Permissions are a privilege, not a right


Republished with permission from TheDailyWTF:

timbstoke writes:

So we’ve just implemented a new change management process. As part of this, any changes to production systems need to be documented in full, and reviewed by a coworker from the same team and a manager before changes are made. All well and good, makes sense, no complaints. Well….maybe one.

I wanted to make a change to one of our mail appliances. My implementation plan was as detailed as it needed to be for any competent engineer – “back up the config. Change x from y to z. Commit the changes. Repeat on all appliances in the pool.”

I submitted it for review. It got rejected – not enough detail. I queried it.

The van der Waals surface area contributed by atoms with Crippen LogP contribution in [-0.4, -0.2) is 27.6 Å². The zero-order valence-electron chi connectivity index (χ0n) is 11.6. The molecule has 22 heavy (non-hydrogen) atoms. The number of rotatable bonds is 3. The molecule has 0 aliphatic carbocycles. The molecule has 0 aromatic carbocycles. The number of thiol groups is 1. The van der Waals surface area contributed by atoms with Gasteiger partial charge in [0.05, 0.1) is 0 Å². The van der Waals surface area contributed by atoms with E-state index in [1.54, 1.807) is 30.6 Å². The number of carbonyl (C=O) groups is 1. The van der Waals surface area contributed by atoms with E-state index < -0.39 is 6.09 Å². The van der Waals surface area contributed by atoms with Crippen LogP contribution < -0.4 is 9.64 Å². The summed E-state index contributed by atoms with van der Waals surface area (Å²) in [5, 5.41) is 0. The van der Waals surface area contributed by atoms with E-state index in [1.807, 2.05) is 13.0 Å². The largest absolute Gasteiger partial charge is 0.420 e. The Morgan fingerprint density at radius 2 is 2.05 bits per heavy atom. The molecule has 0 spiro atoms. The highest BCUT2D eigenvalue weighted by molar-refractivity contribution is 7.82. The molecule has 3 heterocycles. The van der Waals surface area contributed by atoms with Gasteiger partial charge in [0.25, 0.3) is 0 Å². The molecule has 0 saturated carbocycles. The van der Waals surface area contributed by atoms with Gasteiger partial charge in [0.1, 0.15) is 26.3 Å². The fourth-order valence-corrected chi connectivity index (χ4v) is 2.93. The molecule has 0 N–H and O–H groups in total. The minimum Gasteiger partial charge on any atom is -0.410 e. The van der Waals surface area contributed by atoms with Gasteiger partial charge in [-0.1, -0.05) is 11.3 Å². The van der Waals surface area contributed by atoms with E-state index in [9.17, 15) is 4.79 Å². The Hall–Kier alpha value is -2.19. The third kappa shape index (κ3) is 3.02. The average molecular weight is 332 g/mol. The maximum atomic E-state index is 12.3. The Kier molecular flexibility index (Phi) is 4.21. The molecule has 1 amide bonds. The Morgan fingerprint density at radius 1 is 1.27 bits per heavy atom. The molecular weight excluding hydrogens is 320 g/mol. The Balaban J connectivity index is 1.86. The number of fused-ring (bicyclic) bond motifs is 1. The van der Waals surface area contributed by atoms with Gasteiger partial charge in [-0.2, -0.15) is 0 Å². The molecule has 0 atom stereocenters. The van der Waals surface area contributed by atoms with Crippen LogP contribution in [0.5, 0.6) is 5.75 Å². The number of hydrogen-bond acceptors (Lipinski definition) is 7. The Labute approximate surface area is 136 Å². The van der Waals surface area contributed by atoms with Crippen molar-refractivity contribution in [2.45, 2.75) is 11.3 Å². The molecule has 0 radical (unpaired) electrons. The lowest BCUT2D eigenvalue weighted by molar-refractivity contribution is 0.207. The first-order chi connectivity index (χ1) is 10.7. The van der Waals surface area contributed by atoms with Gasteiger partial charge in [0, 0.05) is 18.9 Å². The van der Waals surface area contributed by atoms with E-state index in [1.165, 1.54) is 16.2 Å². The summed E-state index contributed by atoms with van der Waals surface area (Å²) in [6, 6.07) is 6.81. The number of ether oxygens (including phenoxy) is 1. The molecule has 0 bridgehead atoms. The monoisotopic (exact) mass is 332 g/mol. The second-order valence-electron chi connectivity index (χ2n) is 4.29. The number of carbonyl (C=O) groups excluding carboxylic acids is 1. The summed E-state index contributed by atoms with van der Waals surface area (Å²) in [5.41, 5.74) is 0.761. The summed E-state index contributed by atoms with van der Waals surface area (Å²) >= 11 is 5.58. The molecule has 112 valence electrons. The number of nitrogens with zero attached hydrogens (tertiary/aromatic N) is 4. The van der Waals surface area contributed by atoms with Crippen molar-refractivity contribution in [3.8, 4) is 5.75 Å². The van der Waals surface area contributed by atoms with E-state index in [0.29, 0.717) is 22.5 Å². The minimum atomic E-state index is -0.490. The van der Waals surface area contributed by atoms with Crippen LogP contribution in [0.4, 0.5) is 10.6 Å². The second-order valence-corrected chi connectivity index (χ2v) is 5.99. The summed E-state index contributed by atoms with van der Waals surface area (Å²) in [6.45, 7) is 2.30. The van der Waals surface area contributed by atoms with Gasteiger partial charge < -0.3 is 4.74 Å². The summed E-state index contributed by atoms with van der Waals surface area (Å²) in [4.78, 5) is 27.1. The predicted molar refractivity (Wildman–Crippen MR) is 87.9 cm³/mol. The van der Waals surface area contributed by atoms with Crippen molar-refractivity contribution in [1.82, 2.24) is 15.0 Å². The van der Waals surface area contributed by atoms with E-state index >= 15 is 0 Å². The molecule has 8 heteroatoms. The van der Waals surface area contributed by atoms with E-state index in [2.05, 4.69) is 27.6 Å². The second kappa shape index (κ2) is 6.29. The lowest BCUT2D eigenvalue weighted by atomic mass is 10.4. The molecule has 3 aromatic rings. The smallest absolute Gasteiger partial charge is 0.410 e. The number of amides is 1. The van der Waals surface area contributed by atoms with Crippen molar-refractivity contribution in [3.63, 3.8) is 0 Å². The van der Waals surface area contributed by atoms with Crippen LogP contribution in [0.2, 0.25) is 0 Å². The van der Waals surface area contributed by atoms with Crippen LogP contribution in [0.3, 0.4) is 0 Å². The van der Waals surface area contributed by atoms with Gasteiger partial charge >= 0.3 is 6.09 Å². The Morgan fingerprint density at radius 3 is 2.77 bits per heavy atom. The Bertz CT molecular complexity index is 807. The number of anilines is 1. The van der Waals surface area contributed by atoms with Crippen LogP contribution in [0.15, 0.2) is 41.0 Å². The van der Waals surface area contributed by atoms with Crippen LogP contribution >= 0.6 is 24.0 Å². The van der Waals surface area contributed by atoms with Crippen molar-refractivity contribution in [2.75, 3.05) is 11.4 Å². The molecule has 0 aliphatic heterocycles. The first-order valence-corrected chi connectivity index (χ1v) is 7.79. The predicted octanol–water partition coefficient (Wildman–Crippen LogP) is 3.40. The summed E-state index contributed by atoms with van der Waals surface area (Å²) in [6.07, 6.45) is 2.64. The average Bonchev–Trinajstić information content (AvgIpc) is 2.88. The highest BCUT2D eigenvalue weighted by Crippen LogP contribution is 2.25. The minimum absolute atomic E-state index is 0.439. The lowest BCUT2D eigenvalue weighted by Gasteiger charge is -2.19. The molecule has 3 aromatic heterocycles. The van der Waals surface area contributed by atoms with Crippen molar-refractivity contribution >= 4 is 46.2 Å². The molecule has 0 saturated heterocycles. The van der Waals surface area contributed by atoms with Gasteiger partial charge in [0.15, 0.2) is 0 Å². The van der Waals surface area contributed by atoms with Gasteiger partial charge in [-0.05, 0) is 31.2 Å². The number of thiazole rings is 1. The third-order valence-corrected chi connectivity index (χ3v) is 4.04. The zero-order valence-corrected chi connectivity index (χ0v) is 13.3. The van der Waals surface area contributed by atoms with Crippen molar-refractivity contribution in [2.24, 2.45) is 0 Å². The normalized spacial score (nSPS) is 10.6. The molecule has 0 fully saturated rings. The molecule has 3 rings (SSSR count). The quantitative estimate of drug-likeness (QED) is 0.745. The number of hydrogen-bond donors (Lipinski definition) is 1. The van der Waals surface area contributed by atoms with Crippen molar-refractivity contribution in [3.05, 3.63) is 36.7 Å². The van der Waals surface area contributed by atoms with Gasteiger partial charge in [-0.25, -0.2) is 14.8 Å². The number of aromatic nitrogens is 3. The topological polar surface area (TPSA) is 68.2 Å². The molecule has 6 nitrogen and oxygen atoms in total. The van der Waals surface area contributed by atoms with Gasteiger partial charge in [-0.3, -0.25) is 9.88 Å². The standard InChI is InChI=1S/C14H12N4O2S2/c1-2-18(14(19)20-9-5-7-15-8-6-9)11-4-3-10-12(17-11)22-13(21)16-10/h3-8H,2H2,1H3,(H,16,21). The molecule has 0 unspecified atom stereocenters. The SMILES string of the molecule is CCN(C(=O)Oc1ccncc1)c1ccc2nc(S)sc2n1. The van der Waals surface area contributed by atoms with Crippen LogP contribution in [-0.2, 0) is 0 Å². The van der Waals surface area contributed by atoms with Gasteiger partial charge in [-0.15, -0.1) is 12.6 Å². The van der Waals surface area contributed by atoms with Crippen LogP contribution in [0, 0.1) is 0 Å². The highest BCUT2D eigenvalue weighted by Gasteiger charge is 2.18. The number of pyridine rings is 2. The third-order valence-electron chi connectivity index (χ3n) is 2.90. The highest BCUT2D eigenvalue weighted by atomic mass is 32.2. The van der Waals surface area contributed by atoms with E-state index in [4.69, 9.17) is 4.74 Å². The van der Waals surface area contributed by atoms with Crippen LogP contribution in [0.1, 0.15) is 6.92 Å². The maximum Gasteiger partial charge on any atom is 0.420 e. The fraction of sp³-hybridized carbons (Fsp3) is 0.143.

Boss: It fails at the first step. I don’t know how to back up the config. I also don’t know where to find any of these values that you’re changing.

Me: I’m making the change, and I do know how to back up the config.

Boss: But what if you’re not here?

Me: I am here. I want to make the change right now.

Boss: Granted, but it should be step by step – What if someone needs to roll back your change?

Me: Everyone in the team knows how to back up the config, and where to find the values that are being changed.

Boss: But what if it’s not one of your team? You need to document exactly where to click or what to type, step by step, so anyone could do it.

Me: I don’t want anyone to do it. If it’s not one of my team, they’d better stay the f$#k away from my appliances.

– YES x 1000.  I understand the need for recovery practices/DR/ISO, etc. but the key is getting someone who is familiar with the equipment/processes to be the one following the instructions and recognizing problems when the arise – i.e. knowing when to back off before totally hosing everything. – Rob

via: [TheDailyWTF]

Picture Source: [Jeff Sandquist]